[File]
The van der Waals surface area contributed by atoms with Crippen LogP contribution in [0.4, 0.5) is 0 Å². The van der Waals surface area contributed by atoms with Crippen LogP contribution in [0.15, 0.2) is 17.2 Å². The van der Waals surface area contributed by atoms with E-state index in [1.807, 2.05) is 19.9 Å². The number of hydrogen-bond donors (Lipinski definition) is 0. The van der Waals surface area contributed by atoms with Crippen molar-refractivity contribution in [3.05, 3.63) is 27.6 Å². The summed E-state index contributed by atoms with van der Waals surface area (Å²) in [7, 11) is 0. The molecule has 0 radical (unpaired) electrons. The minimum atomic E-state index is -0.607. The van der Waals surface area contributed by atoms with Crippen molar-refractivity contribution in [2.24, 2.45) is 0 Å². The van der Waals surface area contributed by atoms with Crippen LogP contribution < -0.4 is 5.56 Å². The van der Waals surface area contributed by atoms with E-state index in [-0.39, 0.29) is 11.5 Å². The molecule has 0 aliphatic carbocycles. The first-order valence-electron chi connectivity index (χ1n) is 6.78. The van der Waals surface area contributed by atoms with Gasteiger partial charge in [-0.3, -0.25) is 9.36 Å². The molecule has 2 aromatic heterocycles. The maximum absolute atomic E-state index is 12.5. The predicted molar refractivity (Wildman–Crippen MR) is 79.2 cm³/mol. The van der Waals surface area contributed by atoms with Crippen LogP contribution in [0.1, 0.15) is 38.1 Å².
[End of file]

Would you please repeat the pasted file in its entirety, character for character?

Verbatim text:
The van der Waals surface area contributed by atoms with Crippen LogP contribution in [0.4, 0.5) is 0 Å². The van der Waals surface area contributed by atoms with Crippen LogP contribution in [0.15, 0.2) is 17.2 Å². The van der Waals surface area contributed by atoms with E-state index in [1.807, 2.05) is 19.9 Å². The number of hydrogen-bond donors (Lipinski definition) is 0. The van der Waals surface area contributed by atoms with Crippen molar-refractivity contribution in [3.05, 3.63) is 27.6 Å². The summed E-state index contributed by atoms with van der Waals surface area (Å²) in [7, 11) is 0. The molecule has 0 radical (unpaired) electrons. The minimum atomic E-state index is -0.607. The van der Waals surface area contributed by atoms with Crippen molar-refractivity contribution in [2.24, 2.45) is 0 Å². The van der Waals surface area contributed by atoms with Crippen LogP contribution < -0.4 is 5.56 Å². The van der Waals surface area contributed by atoms with E-state index in [-0.39, 0.29) is 11.5 Å². The molecule has 0 aliphatic carbocycles. The first-order valence-electron chi connectivity index (χ1n) is 6.78. The van der Waals surface area contributed by atoms with Gasteiger partial charge in [-0.3, -0.25) is 9.36 Å². The molecule has 2 aromatic heterocycles. The maximum absolute atomic E-state index is 12.5. The predicted molar refractivity (Wildman–Crippen MR) is 79.2 cm³/mol. The van der Waals surface area contributed by atoms with Crippen LogP contribution in [0.1, 0.15) is 38.1 Å².